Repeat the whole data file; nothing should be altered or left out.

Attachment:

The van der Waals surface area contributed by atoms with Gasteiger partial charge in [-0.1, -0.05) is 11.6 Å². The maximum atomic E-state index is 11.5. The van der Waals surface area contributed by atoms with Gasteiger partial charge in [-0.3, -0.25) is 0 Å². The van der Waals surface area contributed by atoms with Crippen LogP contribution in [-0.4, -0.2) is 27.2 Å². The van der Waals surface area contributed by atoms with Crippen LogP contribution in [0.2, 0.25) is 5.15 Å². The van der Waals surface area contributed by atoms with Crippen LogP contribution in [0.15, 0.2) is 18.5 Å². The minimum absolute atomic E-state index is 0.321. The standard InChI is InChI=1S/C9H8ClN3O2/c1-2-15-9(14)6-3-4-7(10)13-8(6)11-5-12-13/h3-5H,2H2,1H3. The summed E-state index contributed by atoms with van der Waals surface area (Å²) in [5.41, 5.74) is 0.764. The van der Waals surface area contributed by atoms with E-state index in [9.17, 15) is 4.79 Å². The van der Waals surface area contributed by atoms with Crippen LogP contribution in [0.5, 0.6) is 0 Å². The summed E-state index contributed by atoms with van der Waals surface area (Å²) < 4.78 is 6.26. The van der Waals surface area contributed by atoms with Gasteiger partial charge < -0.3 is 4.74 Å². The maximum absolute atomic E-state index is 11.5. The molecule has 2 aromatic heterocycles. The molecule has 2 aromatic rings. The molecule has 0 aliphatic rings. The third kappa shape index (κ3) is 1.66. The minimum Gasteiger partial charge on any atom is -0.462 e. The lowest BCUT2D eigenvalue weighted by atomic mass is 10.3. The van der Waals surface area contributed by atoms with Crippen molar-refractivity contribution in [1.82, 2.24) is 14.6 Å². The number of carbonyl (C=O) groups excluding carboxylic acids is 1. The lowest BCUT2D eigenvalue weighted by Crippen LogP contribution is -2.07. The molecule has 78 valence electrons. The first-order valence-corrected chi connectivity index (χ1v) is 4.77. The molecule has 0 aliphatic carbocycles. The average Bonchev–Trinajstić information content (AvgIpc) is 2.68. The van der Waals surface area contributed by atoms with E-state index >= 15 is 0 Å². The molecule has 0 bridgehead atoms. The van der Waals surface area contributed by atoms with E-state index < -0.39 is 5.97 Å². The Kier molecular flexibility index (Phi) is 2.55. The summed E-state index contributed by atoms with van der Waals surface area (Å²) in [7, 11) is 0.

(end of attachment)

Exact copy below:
The van der Waals surface area contributed by atoms with Gasteiger partial charge in [-0.1, -0.05) is 11.6 Å². The maximum atomic E-state index is 11.5. The van der Waals surface area contributed by atoms with Gasteiger partial charge in [-0.3, -0.25) is 0 Å². The van der Waals surface area contributed by atoms with Crippen LogP contribution in [-0.4, -0.2) is 27.2 Å². The van der Waals surface area contributed by atoms with Crippen LogP contribution in [0.2, 0.25) is 5.15 Å². The van der Waals surface area contributed by atoms with Crippen LogP contribution in [0.15, 0.2) is 18.5 Å². The minimum absolute atomic E-state index is 0.321. The standard InChI is InChI=1S/C9H8ClN3O2/c1-2-15-9(14)6-3-4-7(10)13-8(6)11-5-12-13/h3-5H,2H2,1H3. The summed E-state index contributed by atoms with van der Waals surface area (Å²) in [5.41, 5.74) is 0.764. The van der Waals surface area contributed by atoms with E-state index in [9.17, 15) is 4.79 Å². The van der Waals surface area contributed by atoms with Crippen LogP contribution in [0.5, 0.6) is 0 Å². The summed E-state index contributed by atoms with van der Waals surface area (Å²) < 4.78 is 6.26. The van der Waals surface area contributed by atoms with Gasteiger partial charge < -0.3 is 4.74 Å². The maximum absolute atomic E-state index is 11.5. The molecule has 2 aromatic heterocycles. The molecule has 2 aromatic rings. The molecule has 0 aliphatic rings. The third kappa shape index (κ3) is 1.66. The minimum Gasteiger partial charge on any atom is -0.462 e. The lowest BCUT2D eigenvalue weighted by atomic mass is 10.3. The van der Waals surface area contributed by atoms with Crippen molar-refractivity contribution in [1.82, 2.24) is 14.6 Å². The number of carbonyl (C=O) groups excluding carboxylic acids is 1. The lowest BCUT2D eigenvalue weighted by Crippen LogP contribution is -2.07. The molecule has 78 valence electrons. The first-order valence-corrected chi connectivity index (χ1v) is 4.77. The molecule has 0 aliphatic carbocycles. The average Bonchev–Trinajstić information content (AvgIpc) is 2.68. The van der Waals surface area contributed by atoms with E-state index >= 15 is 0 Å². The molecule has 0 bridgehead atoms. The van der Waals surface area contributed by atoms with E-state index < -0.39 is 5.97 Å². The Kier molecular flexibility index (Phi) is 2.55. The summed E-state index contributed by atoms with van der Waals surface area (Å²) in [7, 11) is 0.